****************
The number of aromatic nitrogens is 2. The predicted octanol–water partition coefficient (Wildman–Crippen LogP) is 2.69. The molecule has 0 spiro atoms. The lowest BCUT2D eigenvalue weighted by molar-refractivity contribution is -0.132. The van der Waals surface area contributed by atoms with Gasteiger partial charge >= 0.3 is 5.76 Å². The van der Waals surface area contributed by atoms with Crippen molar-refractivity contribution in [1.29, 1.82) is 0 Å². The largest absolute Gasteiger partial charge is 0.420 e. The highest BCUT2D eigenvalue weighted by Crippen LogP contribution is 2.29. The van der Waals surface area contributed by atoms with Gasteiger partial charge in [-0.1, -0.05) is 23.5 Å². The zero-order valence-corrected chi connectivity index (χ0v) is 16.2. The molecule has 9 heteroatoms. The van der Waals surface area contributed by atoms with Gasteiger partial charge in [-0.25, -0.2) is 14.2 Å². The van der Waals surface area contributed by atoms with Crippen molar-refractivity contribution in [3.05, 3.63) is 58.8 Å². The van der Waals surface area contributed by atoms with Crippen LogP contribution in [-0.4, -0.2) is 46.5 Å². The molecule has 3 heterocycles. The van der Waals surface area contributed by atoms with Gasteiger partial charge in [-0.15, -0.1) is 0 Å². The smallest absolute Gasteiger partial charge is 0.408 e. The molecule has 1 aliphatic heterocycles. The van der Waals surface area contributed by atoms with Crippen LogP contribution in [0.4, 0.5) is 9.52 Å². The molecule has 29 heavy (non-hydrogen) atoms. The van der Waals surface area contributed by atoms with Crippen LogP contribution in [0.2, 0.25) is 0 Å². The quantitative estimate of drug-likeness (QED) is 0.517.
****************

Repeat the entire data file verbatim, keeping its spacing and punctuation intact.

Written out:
The number of aromatic nitrogens is 2. The predicted octanol–water partition coefficient (Wildman–Crippen LogP) is 2.69. The molecule has 0 spiro atoms. The lowest BCUT2D eigenvalue weighted by molar-refractivity contribution is -0.132. The van der Waals surface area contributed by atoms with Gasteiger partial charge >= 0.3 is 5.76 Å². The van der Waals surface area contributed by atoms with Crippen molar-refractivity contribution in [1.29, 1.82) is 0 Å². The largest absolute Gasteiger partial charge is 0.420 e. The highest BCUT2D eigenvalue weighted by Crippen LogP contribution is 2.29. The van der Waals surface area contributed by atoms with Gasteiger partial charge in [-0.1, -0.05) is 23.5 Å². The zero-order valence-corrected chi connectivity index (χ0v) is 16.2. The molecule has 9 heteroatoms. The van der Waals surface area contributed by atoms with Gasteiger partial charge in [-0.25, -0.2) is 14.2 Å². The van der Waals surface area contributed by atoms with Crippen molar-refractivity contribution in [3.05, 3.63) is 58.8 Å². The van der Waals surface area contributed by atoms with Crippen LogP contribution in [-0.4, -0.2) is 46.5 Å². The molecule has 3 heterocycles. The van der Waals surface area contributed by atoms with Gasteiger partial charge in [-0.15, -0.1) is 0 Å². The smallest absolute Gasteiger partial charge is 0.408 e. The molecule has 1 aliphatic heterocycles. The van der Waals surface area contributed by atoms with Crippen LogP contribution in [0.4, 0.5) is 9.52 Å². The molecule has 29 heavy (non-hydrogen) atoms. The van der Waals surface area contributed by atoms with Crippen LogP contribution in [0.2, 0.25) is 0 Å². The quantitative estimate of drug-likeness (QED) is 0.517.